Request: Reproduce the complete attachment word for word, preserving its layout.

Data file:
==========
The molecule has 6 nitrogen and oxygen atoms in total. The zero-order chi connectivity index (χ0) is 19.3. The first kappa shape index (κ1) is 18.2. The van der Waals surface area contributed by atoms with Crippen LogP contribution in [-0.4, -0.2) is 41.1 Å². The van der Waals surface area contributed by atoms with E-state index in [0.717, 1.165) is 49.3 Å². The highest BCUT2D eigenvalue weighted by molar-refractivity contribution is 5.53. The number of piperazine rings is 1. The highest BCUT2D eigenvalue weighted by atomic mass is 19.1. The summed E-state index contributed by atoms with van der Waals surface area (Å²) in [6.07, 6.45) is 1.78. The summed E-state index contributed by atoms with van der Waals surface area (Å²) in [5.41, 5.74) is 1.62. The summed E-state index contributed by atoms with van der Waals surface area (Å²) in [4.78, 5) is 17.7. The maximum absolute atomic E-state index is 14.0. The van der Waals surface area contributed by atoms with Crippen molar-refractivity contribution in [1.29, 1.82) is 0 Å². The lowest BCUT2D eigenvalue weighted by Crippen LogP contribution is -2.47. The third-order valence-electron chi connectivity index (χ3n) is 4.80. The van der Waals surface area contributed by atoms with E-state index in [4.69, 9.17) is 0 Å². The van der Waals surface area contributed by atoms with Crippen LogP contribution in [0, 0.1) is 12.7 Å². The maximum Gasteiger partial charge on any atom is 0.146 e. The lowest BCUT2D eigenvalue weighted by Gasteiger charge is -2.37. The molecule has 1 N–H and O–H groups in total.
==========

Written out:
The molecule has 6 nitrogen and oxygen atoms in total. The zero-order chi connectivity index (χ0) is 19.3. The first kappa shape index (κ1) is 18.2. The van der Waals surface area contributed by atoms with Crippen LogP contribution in [-0.4, -0.2) is 41.1 Å². The van der Waals surface area contributed by atoms with E-state index in [0.717, 1.165) is 49.3 Å². The highest BCUT2D eigenvalue weighted by molar-refractivity contribution is 5.53. The number of piperazine rings is 1. The highest BCUT2D eigenvalue weighted by atomic mass is 19.1. The summed E-state index contributed by atoms with van der Waals surface area (Å²) in [6.07, 6.45) is 1.78. The summed E-state index contributed by atoms with van der Waals surface area (Å²) in [5.41, 5.74) is 1.62. The summed E-state index contributed by atoms with van der Waals surface area (Å²) in [4.78, 5) is 17.7. The maximum absolute atomic E-state index is 14.0. The van der Waals surface area contributed by atoms with Crippen molar-refractivity contribution in [1.29, 1.82) is 0 Å². The lowest BCUT2D eigenvalue weighted by Crippen LogP contribution is -2.47. The third-order valence-electron chi connectivity index (χ3n) is 4.80. The van der Waals surface area contributed by atoms with E-state index in [4.69, 9.17) is 0 Å². The van der Waals surface area contributed by atoms with Crippen LogP contribution in [0, 0.1) is 12.7 Å². The maximum Gasteiger partial charge on any atom is 0.146 e. The lowest BCUT2D eigenvalue weighted by Gasteiger charge is -2.37. The molecule has 1 N–H and O–H groups in total.